In general, the OSIC is more likely to rule in favour of information disclosure than the ICO. Building on previous analysis by OpenDemocracy, in the 2015-2019 time range 53% of ICO decision notices fully upheld the original decision of the authority, whereas for the equivalent time range only 34% of OSIC rulings were fully upheld. The average time from complaint to decision notice was 120 days for an ICO complaint and 140 for an OSIC complaint. For OSIC decision notices, decisions that found in favour of the authority on average took longer (97 as opposed to 126 days), while for the ICO the reverse was true but with a smaller difference — decisions in favour of the authority took less time (120 as opposed to 125 days). In both cases, decisions that led to partial results took longer.
Diagram 1 – Decision notice outcomes for each regulator
Diagram 2 – Average days taken to reach different conclusions by different regulators.
OSIC ICO OSIC (time taken in days) ICO
(time taken in days)
For applicant 39% 28% 97.27 125.73 For authority 34% 53% 144.40 119.86 Partially upheld 27% 19% 198.60 141.28
Table 1 – Decision notice outcomes for each regulator
There are several different explanations for these differences. It may be that the stronger prejudice threshold in FOISA leads to more decisions in favour of the applicant, or it could reflect a different attitude of the regulator in how they approach decisions. Regardless of the mechanism, a typical complaint to the OSIC is more likely to result in a change to the decision, than the typical complaint to the ICO.
In both contexts, ministers have the ability to override the decisions of the Information Commissioner. This power is more restricted in Scotland, relating only to information of “exceptional sensitivity” that has been requested from the Scottish administration. This power has been used multiple times by ministers in rUK but has not been used in Scotland.
Following our report into Reforming Freedom of Information in the UK, there were several pieces of research that didn’t fit inside the final report. This exploration of differences in outcome and response times is one of them.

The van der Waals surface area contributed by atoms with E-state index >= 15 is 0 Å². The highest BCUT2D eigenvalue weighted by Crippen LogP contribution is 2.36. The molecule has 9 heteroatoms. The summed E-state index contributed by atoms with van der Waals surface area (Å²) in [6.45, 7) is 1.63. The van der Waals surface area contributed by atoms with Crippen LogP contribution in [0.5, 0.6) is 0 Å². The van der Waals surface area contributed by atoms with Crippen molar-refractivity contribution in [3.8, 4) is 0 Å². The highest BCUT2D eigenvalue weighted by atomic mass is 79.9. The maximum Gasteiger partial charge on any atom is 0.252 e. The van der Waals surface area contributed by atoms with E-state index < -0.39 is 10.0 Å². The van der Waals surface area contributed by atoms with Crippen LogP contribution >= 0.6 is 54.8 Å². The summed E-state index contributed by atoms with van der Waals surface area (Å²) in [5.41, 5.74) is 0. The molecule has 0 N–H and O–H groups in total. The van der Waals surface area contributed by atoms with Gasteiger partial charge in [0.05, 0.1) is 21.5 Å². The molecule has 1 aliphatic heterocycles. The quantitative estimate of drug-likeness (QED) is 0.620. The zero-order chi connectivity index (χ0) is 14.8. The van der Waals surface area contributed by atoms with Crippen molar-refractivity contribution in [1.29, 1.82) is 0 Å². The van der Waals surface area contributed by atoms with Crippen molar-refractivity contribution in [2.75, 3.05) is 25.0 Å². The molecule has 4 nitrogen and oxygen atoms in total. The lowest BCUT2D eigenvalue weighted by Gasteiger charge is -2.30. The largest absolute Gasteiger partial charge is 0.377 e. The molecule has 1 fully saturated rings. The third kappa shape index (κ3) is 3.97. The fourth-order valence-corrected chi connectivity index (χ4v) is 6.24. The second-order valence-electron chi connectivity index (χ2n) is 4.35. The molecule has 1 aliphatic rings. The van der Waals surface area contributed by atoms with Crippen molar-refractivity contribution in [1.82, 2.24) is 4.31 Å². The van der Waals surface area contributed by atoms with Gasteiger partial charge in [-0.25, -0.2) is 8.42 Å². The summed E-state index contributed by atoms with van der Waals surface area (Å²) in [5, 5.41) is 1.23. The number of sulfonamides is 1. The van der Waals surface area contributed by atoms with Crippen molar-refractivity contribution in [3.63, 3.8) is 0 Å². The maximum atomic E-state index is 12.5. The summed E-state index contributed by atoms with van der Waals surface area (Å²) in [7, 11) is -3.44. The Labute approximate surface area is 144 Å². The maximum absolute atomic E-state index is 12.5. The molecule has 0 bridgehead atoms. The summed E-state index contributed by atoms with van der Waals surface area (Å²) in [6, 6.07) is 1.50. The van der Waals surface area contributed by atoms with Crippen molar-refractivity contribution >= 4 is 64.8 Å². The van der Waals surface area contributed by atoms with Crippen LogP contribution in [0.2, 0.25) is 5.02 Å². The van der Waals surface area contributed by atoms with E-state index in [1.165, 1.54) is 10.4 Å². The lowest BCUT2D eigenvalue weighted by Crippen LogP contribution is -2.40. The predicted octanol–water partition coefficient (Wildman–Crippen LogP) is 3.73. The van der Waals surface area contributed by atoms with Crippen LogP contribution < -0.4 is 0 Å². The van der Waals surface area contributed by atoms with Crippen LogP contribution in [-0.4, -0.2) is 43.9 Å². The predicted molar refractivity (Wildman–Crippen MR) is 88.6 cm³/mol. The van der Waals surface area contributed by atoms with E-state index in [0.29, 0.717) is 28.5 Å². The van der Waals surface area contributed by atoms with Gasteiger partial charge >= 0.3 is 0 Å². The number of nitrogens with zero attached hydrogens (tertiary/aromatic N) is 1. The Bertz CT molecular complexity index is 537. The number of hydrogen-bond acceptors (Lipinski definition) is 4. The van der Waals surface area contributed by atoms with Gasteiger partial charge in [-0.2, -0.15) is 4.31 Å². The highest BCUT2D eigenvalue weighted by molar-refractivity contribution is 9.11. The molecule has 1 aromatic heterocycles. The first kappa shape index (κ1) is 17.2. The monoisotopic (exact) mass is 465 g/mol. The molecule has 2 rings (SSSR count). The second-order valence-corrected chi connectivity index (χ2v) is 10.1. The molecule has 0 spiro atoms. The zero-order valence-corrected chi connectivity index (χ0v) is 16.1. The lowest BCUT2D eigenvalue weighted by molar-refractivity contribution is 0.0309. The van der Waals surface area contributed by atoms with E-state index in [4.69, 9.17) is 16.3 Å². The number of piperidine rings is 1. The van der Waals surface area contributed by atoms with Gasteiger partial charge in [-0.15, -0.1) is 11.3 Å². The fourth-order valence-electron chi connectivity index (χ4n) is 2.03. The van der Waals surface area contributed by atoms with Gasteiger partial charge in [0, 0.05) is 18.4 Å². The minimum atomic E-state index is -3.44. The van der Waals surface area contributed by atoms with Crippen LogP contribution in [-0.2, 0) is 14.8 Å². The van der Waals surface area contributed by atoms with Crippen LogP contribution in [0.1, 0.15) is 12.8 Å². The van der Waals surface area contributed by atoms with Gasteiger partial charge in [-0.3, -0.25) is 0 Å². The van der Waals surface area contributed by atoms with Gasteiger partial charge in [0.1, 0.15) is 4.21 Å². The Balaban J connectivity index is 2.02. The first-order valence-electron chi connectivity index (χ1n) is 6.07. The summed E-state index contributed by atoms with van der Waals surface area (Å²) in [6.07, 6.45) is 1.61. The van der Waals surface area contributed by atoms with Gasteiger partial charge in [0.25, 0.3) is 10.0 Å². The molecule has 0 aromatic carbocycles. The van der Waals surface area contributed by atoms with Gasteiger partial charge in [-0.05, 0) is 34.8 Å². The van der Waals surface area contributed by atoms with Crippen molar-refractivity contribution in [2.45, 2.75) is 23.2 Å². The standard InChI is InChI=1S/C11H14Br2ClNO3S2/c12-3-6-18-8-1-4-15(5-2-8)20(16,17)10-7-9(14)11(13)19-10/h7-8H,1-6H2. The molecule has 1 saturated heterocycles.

The right to access environmental information in the UK is the result of the implementation of an international convention (Aarhus Convention 1998) to provide greater access to environmental information, public participation in environmental decision making and a legal framework that allows challenge to decisions that run against the above. There are separate regulations creating the right for EIRs in Scotland (Environmental Information (Scotland) Regulations 2004) and rUK (Environmental Information Regulations 2004). Unlike FOI there are no substantial differences in the legal basis of EIR requests in Scotland. In both cases, it is a local implementation of directive 2003/4/EC of the European Parliament and of the Council and exceptions and time scales are the same in both jurisdictions.
The key differences are:
- EIR applies to a narrower range of information than FOI.
- EIR applies to more types of organisations than FOI.
- EIR requests have a higher bar to rejection.
EIR information is a subset of FOI information but a different set of exceptions apply and all exceptions include a public interest test. Authorities have to pass a harder test to withhold information in general. For emissions data, there are even fewer exemptions that can be used to withhold information. Data on usage in Scotland suggests that this leads to a higher rate of information being initially granted, and that appeals against use of exceptions are more successful. 79% of EIR requests yielded at least some of the requested information, compared to 75% of FOISA requests. There is also a slightly higher success rate for internal reviews for EIR requests. In 57% of EIR reviews the original review was upheld, compared to 60.4% in FOISA that were wholly/partially upheld. Direct comparison is difficult as by definition they are requests for different kinds of data, but EIR requests do seem to be more likely to return the information requested.